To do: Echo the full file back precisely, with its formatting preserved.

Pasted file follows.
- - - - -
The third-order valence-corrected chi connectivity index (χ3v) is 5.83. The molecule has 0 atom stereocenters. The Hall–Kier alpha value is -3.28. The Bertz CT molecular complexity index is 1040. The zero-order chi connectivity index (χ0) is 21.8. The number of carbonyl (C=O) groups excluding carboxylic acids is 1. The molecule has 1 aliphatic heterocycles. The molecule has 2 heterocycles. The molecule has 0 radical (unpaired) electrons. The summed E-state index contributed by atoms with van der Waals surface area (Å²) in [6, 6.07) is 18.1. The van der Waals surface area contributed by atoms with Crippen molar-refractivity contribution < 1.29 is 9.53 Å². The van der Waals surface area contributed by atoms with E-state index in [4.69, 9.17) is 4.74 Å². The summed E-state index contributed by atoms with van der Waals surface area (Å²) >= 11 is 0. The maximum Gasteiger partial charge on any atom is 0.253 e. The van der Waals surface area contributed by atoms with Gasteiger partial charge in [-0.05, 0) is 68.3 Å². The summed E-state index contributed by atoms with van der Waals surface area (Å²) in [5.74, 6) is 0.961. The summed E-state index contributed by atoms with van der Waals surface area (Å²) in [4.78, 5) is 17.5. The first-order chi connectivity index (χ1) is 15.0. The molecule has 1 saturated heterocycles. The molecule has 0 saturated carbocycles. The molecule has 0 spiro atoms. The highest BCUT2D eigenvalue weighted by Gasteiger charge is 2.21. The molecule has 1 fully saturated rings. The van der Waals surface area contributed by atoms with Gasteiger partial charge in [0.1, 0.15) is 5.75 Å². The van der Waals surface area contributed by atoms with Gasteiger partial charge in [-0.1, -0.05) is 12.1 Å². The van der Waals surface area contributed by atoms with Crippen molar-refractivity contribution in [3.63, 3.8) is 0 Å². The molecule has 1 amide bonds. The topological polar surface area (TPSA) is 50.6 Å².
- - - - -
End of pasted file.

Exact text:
The third-order valence-corrected chi connectivity index (χ3v) is 5.83. The molecule has 0 atom stereocenters. The Hall–Kier alpha value is -3.28. The Bertz CT molecular complexity index is 1040. The zero-order chi connectivity index (χ0) is 21.8. The number of carbonyl (C=O) groups excluding carboxylic acids is 1. The molecule has 1 aliphatic heterocycles. The molecule has 2 heterocycles. The molecule has 0 radical (unpaired) electrons. The summed E-state index contributed by atoms with van der Waals surface area (Å²) in [6, 6.07) is 18.1. The van der Waals surface area contributed by atoms with Crippen molar-refractivity contribution < 1.29 is 9.53 Å². The van der Waals surface area contributed by atoms with E-state index in [4.69, 9.17) is 4.74 Å². The summed E-state index contributed by atoms with van der Waals surface area (Å²) >= 11 is 0. The maximum Gasteiger partial charge on any atom is 0.253 e. The van der Waals surface area contributed by atoms with Gasteiger partial charge in [-0.05, 0) is 68.3 Å². The summed E-state index contributed by atoms with van der Waals surface area (Å²) in [5.74, 6) is 0.961. The summed E-state index contributed by atoms with van der Waals surface area (Å²) in [4.78, 5) is 17.5. The first-order chi connectivity index (χ1) is 15.0. The molecule has 1 saturated heterocycles. The molecule has 0 saturated carbocycles. The molecule has 0 spiro atoms. The highest BCUT2D eigenvalue weighted by Gasteiger charge is 2.21. The molecule has 1 fully saturated rings. The van der Waals surface area contributed by atoms with Gasteiger partial charge in [0.1, 0.15) is 5.75 Å². The van der Waals surface area contributed by atoms with Gasteiger partial charge in [-0.1, -0.05) is 12.1 Å². The van der Waals surface area contributed by atoms with Crippen molar-refractivity contribution in [3.63, 3.8) is 0 Å². The molecule has 1 amide bonds. The topological polar surface area (TPSA) is 50.6 Å².